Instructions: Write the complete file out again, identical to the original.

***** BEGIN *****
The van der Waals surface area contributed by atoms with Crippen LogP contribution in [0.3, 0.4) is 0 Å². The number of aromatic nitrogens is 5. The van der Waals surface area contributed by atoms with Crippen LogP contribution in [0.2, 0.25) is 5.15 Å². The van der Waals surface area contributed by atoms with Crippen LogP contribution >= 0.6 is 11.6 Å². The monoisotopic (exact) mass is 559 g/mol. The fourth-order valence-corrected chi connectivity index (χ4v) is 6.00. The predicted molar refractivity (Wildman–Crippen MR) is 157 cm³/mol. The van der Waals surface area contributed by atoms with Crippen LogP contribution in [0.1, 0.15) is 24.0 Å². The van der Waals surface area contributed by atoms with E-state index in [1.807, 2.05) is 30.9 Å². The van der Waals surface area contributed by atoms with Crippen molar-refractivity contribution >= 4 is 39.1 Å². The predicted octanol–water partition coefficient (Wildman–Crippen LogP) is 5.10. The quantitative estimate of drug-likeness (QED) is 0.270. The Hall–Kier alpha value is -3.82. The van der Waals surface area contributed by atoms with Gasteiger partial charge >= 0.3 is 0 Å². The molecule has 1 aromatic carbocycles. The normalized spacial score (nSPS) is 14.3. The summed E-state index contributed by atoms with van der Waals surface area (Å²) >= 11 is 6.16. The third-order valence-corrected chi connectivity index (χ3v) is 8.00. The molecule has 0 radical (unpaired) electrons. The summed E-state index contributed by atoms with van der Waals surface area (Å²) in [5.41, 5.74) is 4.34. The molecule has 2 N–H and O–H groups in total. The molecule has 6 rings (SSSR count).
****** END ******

The van der Waals surface area contributed by atoms with Crippen LogP contribution in [0.3, 0.4) is 0 Å². The number of aromatic nitrogens is 5. The van der Waals surface area contributed by atoms with Crippen LogP contribution in [0.2, 0.25) is 5.15 Å². The van der Waals surface area contributed by atoms with Crippen LogP contribution >= 0.6 is 11.6 Å². The monoisotopic (exact) mass is 559 g/mol. The fourth-order valence-corrected chi connectivity index (χ4v) is 6.00. The predicted molar refractivity (Wildman–Crippen MR) is 157 cm³/mol. The van der Waals surface area contributed by atoms with Crippen LogP contribution in [0.1, 0.15) is 24.0 Å². The van der Waals surface area contributed by atoms with E-state index in [1.807, 2.05) is 30.9 Å². The van der Waals surface area contributed by atoms with Crippen molar-refractivity contribution >= 4 is 39.1 Å². The predicted octanol–water partition coefficient (Wildman–Crippen LogP) is 5.10. The quantitative estimate of drug-likeness (QED) is 0.270. The Hall–Kier alpha value is -3.82. The van der Waals surface area contributed by atoms with Gasteiger partial charge >= 0.3 is 0 Å². The molecule has 1 aromatic carbocycles. The normalized spacial score (nSPS) is 14.3. The summed E-state index contributed by atoms with van der Waals surface area (Å²) >= 11 is 6.16. The third-order valence-corrected chi connectivity index (χ3v) is 8.00. The molecule has 0 radical (unpaired) electrons. The summed E-state index contributed by atoms with van der Waals surface area (Å²) in [5.41, 5.74) is 4.34. The molecule has 2 N–H and O–H groups in total. The molecule has 6 rings (SSSR count).